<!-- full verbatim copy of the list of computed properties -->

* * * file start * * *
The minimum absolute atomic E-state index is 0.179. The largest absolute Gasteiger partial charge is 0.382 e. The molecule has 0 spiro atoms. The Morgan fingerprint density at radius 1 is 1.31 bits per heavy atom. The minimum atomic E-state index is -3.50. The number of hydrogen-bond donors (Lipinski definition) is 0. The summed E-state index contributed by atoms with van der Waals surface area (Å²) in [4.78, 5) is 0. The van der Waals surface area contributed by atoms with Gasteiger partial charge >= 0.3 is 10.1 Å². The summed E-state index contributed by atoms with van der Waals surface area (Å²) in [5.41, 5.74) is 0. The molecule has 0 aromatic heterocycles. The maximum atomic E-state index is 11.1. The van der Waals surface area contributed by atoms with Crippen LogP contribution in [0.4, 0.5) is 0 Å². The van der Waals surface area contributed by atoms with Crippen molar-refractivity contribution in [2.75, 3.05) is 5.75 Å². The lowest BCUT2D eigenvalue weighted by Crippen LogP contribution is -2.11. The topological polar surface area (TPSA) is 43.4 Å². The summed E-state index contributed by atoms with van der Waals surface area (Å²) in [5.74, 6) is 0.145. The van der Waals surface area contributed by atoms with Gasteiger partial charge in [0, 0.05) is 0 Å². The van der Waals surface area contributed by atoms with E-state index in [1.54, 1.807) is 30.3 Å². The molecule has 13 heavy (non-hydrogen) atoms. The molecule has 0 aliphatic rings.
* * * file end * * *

The minimum absolute atomic E-state index is 0.179. The largest absolute Gasteiger partial charge is 0.382 e. The molecule has 0 spiro atoms. The Morgan fingerprint density at radius 1 is 1.31 bits per heavy atom. The minimum atomic E-state index is -3.50. The number of hydrogen-bond donors (Lipinski definition) is 0. The summed E-state index contributed by atoms with van der Waals surface area (Å²) in [4.78, 5) is 0. The van der Waals surface area contributed by atoms with Gasteiger partial charge >= 0.3 is 10.1 Å². The summed E-state index contributed by atoms with van der Waals surface area (Å²) in [5.41, 5.74) is 0. The molecule has 0 aromatic heterocycles. The maximum atomic E-state index is 11.1. The van der Waals surface area contributed by atoms with Crippen LogP contribution in [0.4, 0.5) is 0 Å². The van der Waals surface area contributed by atoms with Crippen molar-refractivity contribution in [2.75, 3.05) is 5.75 Å². The lowest BCUT2D eigenvalue weighted by Crippen LogP contribution is -2.11. The topological polar surface area (TPSA) is 43.4 Å². The summed E-state index contributed by atoms with van der Waals surface area (Å²) in [5.74, 6) is 0.145. The van der Waals surface area contributed by atoms with Gasteiger partial charge in [0, 0.05) is 0 Å². The van der Waals surface area contributed by atoms with E-state index in [1.54, 1.807) is 30.3 Å². The molecule has 13 heavy (non-hydrogen) atoms. The molecule has 0 aliphatic rings.